Samantha Ramey in front of her family's second restaurant, Americana in Santa Rosa. (Photo/Kelsey Joy Murphey)
Samantha Ramey in front of her family's second restaurant, Americana in Santa Rosa. (Photo/Kelsey Joy Murphey)

Roadside café in itty-bitty town draws big, hungry crowds

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The blink-and-you’ll-miss-it hamlet of Valley Ford in Sonoma County might not appear to be a very Jewish place. But a popular café in the tiny town (population 147) wears its Jewish identity on its sleeve.

Estero Café, located on Highway 1 and frequented both by regulars and those passing through, has a mezuzah on its doorpost, and if co-owner Samantha Ramey happens to be working the floor, diners will notice the Magen David she wears, one made by her mother, in fact.

Estero has a diner-type menu, which Ramey herself compares to Denny’s, with breakfast and lunch classics. But there’s a major difference in the sourcing. The organic eggs come from Coastal Hill Farms. The meat for its burgers comes from right across the way, at Stemple Creek Ranch (which we wrote about in 2019). The cheese comes from Valley Ford Cheese Co., just next door. The ice cream for its milkshakes is from Straus Dairy. Its produce is grown on nearby farms. Even the french fries are fried in beef tallow from Stemple Creek Ranch, rather than mass-produced oil.

“We make everything from scratch, all with the intention of sustainability and health for our bodies and mind,” said Ramey, 36, who with her chef husband owns Estero and the Santa Rosa restaurant Americana.

“Yes, we’re selling biscuits and gravy. It’s not vegan or raw, healthy food, but we make gravy from our house-made bone broth and fresh herbs, with organic milk and cream. That’s what’s so unique about it.”

Ramey grew up in Long Island, N.Y., where her father and his father before him owned a meat business, Wehan Foods. Her grandfather at one time operated as many as seven restaurants, she said, spread throughout Manhattan and Queens. He died young, at which point her father sold the restaurants and kept the meat business, which in its early days was kosher.

We make everything from scratch, all with the intention of sustainability and health for our bodies and mind.

The meat truck was often in her family driveway, she said, and her father would sometimes drive it to pick her up from school.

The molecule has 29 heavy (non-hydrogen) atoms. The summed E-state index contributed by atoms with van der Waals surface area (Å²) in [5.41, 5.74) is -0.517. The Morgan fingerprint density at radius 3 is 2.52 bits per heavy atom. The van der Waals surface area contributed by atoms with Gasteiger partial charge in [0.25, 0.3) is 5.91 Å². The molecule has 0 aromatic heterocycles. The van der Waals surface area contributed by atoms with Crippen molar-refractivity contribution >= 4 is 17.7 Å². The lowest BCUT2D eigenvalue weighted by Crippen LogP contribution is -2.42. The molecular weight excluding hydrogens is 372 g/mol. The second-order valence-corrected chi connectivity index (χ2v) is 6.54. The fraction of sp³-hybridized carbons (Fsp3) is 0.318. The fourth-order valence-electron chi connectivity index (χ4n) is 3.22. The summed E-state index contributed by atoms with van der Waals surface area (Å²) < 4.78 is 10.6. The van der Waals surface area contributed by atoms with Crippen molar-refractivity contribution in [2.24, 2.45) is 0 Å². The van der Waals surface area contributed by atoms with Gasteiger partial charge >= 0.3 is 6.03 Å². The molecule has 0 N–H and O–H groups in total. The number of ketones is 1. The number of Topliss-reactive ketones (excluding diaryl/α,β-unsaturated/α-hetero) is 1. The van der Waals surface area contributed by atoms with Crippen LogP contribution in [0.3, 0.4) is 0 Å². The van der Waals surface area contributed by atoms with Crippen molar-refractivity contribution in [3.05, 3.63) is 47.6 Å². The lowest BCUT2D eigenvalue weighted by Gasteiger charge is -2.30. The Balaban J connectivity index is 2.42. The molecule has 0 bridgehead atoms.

Ramey has always loved and been drawn to restaurants, perhaps because the industry is in her blood. “I worked in them throughout high school and college, and would work every weekend while in college,” she said. “But even though I really loved being there, I didn’t think it would be my grown-up career.”

She came west to attend San Diego State University, and had her first exposure to the farm-to-table concept. She met her husband, Ryan Ramey, while applying for a job at a restaurant where he was the chef (though she didn’t end up working there). After they were together, he would talk to her about Sonoma County, where he grew up in Santa Rosa and Rohnert Park, but her only association with the area was the wines she sold as a server.

They moved to Valley Ford in 2010 and began catering and serving breakfast food at the Bodega Bay Farmers Market. (Ramey helped start the market and was its volunteer coordinator.) In 2014, they opened Estero Café.

With its location en route to the coast, right in front of a distinctive water tower, the café is always packed on weekends, often with a wait. It seats 32 inside and 25 on the patio.

“That location has been amazing for us. I love it, and it’s my first child,” she said (she has since given birth to two human children). “But it was never enough for us to live off of, and we were always looking for something in town, too.”

Samantha and Ryan Ramey opened Estero Café in Valley Ford in 2014.
Samantha and Ryan Ramey opened Estero Café in Valley Ford in 2014.

“In town” means Santa Rosa, 17 miles away. The years 2018 and 2019 were good enough for the café that they were able to realize their long-held dream to expand their business and open Americana in February 2020. But then, of course, Covid hit and they had to shut down for a while.

There were other challenging moments during that time, too, as Ramey was now a working mother of two, with daughters Ivy, now almost 5, and Danny, now 2.

“I’m committed to working a solid 50 hour-week, I’ve never had a problem with that. But without child care, that’s nearly impossible to do,” she said.

Things are mostly back on track and Americana is doing well. The menu is similar in scope to Estero’s, but in Santa Rosa they also offer dinner service on Friday and Saturday nights. While there aren’t any explicitly Jewish dishes on the menu, Ramey said they do cure their own lox. There’s no mezuzah up yet at Americana, but there will be, Ramey promised.

She finds it amusing that running two restaurants with popular breakfast menus means selling a ton of pork products in the form of bacon and sausage. But she makes it work.

“On Easter Sunday, I had been at work all day, selling bacon and cheeseburgers, and then I went home and did my seder,” she said. “That’s the kind of Jew I am.”

Estero Café, 14450 CA-1, Valley Ford; Americana, 205 Fifth St., Suite A, Santa Rosa

Alix Wall
Alix Wall

Alix Wall is a contributing editor to J. She is also the founder of the Illuminoshi: The Not-So-Secret Society of Bay Area Jewish Food Professionals and is writer/producer of a documentary-in-progress called "The Lonely Child."